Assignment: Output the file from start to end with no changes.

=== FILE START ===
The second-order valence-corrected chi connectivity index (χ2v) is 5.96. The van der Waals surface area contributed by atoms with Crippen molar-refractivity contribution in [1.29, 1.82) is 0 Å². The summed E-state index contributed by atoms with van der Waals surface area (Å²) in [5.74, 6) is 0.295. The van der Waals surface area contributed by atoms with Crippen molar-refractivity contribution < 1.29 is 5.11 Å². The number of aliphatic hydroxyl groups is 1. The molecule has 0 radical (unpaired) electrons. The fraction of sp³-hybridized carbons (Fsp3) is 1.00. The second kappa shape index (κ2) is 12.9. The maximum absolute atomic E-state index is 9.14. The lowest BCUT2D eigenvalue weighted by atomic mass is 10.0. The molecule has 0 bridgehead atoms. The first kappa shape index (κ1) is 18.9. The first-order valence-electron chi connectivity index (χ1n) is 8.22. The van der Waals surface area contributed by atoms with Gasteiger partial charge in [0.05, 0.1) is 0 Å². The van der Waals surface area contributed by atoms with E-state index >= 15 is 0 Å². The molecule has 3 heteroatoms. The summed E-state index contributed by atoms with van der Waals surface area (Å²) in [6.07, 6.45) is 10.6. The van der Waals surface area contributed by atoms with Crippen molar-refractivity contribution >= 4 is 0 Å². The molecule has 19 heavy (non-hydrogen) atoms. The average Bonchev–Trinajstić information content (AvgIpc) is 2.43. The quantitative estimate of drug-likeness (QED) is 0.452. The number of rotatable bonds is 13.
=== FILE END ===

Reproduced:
The second-order valence-corrected chi connectivity index (χ2v) is 5.96. The van der Waals surface area contributed by atoms with Crippen molar-refractivity contribution in [1.29, 1.82) is 0 Å². The summed E-state index contributed by atoms with van der Waals surface area (Å²) in [5.74, 6) is 0.295. The van der Waals surface area contributed by atoms with Crippen molar-refractivity contribution < 1.29 is 5.11 Å². The number of aliphatic hydroxyl groups is 1. The molecule has 0 radical (unpaired) electrons. The fraction of sp³-hybridized carbons (Fsp3) is 1.00. The second kappa shape index (κ2) is 12.9. The maximum absolute atomic E-state index is 9.14. The lowest BCUT2D eigenvalue weighted by atomic mass is 10.0. The molecule has 0 bridgehead atoms. The first kappa shape index (κ1) is 18.9. The first-order valence-electron chi connectivity index (χ1n) is 8.22. The van der Waals surface area contributed by atoms with Gasteiger partial charge in [0.05, 0.1) is 0 Å². The van der Waals surface area contributed by atoms with E-state index >= 15 is 0 Å². The molecule has 3 heteroatoms. The summed E-state index contributed by atoms with van der Waals surface area (Å²) in [6.07, 6.45) is 10.6. The van der Waals surface area contributed by atoms with Crippen molar-refractivity contribution >= 4 is 0 Å². The molecule has 19 heavy (non-hydrogen) atoms. The average Bonchev–Trinajstić information content (AvgIpc) is 2.43. The quantitative estimate of drug-likeness (QED) is 0.452. The number of rotatable bonds is 13.